“I want to put in this way as to those so-called discrimination: We are born differently and developed differently but honoured to co-exist in the same planet with certain rules! We’d better to respect rules and conserve and continue developing positive energy to improve our system for the sake of this planet’s well-being. The mentality and behaviour of those wrongly using and supporting so called anti-discrimination and inequality concept by some should open eyes and stand beyond in order to review the antecedents and consequences of existing real discrimination and inequality across countries. Discrimination does come from inequality, and it should be prioritized to be discussed at a global level: why some countries/people are chosen to make rules and some countries/people are chosen to be badly or unfairly treated? why some countries / people are arrogant to design the order to others on what they want? however some must follow? For domestic / private issues of a country or a person, we should learn to respect and leave themselves to deal with, especially learn to ethically not to judge by forcibly applying own cognitive and value system to others. Neither you or I dare to do so.

“China of 1,500 years ago, was in Tang Dynasty and that era was the most prosperous one as the largest economic and civilization contributor to the world. Openness to the world, variety embracing, and collaboration were default values, similar to what the USA had done in the past 300 years and EU to agree to cherish at their setup. Discrimination was heavily dismissed in such an institution. Countries by then with China in trade relationship were well-treated, not only as friends, partners, but also as family members, in order to honorarily seek for prosperity together and fight evil thoughts together. However, in China’s Qing dynasty back to 300 years ago, anti-globalization and protectionism dominated and it bloodily dragged the wealthy dragon back to a nothing and as a nobody. People there were extremely poor without status and identity, country was robbed badly without dignity. The story from our shared history is cruel and true. It does clearly mirror and accurately predict! If it will be as it had been on the function of the history, the only variables for us to consider is the time and mindset…. so, what will it be if deglobalization? If it is clear to us, then the question from such should be how shall we together take another serious thought to revolute our value, mind, behaviour to be more responsible and moral, and how to create a virtuous path for the best of us in the future?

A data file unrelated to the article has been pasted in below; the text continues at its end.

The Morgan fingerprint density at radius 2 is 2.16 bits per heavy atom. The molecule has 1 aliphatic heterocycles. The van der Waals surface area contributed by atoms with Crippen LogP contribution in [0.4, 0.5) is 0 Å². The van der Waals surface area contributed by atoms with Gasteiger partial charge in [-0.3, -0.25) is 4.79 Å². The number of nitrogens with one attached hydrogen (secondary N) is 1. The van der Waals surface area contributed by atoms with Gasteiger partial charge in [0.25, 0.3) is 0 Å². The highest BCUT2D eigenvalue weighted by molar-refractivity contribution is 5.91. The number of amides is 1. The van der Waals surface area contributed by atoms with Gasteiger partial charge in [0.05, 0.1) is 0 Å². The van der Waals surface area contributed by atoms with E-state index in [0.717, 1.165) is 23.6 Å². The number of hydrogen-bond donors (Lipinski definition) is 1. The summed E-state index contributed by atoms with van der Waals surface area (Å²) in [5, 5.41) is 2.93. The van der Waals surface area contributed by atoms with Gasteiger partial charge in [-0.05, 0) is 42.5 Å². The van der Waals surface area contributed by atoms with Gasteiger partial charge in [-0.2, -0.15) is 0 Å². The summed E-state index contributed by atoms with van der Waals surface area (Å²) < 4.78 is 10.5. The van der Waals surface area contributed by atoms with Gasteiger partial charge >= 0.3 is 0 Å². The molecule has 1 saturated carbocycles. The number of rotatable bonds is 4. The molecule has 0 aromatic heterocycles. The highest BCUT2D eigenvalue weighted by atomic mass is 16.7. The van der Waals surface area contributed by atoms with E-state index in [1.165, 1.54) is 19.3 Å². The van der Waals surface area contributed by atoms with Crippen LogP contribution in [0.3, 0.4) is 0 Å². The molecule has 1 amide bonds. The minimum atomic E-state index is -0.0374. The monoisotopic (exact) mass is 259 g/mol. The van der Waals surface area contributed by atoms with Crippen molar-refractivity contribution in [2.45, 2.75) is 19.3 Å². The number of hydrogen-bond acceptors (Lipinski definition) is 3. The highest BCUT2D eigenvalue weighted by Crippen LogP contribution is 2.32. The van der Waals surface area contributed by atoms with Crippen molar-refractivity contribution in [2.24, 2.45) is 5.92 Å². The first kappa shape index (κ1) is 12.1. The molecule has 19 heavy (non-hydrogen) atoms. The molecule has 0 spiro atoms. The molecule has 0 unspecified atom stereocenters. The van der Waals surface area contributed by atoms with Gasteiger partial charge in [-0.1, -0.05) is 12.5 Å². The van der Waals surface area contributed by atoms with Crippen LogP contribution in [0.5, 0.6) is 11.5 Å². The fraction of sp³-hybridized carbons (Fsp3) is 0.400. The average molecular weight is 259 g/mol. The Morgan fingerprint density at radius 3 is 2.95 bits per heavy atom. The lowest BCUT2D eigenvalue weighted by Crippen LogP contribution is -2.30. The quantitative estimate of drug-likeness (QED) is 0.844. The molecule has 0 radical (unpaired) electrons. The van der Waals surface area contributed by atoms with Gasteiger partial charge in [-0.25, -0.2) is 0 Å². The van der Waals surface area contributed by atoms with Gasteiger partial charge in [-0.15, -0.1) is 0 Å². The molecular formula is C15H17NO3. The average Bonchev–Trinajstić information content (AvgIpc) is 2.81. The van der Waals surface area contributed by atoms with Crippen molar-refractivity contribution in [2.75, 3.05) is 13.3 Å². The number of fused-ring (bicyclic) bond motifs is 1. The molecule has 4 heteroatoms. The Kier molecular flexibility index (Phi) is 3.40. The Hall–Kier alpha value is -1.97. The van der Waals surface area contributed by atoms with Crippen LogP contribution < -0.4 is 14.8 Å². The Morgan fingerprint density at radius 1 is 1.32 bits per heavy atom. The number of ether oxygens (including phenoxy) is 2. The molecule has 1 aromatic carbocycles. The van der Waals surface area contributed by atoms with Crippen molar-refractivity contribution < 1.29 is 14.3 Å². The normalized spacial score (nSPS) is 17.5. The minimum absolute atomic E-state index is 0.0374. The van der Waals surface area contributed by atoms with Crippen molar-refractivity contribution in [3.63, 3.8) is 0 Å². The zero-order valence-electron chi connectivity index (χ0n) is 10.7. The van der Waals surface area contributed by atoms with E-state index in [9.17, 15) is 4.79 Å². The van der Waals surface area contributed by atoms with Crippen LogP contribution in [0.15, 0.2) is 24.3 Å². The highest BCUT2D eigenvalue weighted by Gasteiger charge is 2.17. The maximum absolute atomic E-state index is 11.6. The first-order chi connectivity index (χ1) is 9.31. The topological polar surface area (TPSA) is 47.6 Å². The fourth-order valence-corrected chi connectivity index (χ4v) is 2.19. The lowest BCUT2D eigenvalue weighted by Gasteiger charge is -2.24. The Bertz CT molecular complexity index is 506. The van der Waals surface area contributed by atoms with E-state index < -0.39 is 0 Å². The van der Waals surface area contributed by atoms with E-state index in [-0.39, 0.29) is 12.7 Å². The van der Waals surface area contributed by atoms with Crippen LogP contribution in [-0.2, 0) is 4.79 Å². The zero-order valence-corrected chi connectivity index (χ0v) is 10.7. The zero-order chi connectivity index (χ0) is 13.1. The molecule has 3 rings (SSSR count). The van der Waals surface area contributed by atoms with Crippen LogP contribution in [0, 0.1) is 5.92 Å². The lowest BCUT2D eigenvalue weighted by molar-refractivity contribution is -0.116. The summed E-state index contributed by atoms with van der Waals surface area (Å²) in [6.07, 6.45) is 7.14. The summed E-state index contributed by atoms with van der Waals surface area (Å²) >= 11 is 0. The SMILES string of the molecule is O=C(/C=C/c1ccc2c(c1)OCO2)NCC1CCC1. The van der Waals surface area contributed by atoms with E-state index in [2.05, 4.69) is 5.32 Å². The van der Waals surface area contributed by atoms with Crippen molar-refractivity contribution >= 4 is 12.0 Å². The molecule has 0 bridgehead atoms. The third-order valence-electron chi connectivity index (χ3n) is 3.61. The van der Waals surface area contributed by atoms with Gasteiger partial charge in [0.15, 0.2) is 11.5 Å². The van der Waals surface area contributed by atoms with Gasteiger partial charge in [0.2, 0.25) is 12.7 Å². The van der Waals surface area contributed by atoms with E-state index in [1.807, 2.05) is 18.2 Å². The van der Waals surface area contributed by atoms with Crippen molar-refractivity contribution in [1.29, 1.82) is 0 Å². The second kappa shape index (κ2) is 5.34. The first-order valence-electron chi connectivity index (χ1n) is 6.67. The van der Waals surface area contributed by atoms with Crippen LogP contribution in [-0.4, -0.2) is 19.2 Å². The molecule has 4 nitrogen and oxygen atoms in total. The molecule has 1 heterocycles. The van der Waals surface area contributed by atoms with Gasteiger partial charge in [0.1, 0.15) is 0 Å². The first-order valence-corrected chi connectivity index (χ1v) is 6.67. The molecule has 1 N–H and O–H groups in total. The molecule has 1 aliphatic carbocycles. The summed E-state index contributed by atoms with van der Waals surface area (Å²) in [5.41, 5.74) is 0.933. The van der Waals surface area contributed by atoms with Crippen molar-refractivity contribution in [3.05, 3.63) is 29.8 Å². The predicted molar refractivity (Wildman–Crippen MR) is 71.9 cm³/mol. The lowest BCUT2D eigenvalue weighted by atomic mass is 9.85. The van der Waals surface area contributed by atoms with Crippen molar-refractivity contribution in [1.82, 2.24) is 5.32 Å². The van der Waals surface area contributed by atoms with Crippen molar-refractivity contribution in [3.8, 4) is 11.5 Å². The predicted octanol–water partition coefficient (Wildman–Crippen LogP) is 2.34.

“The consequences are here. The transition just started!”

 

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Category: A Frontpage, China, Economy, EU, Eurozone, Politics, Trade agreements, Universities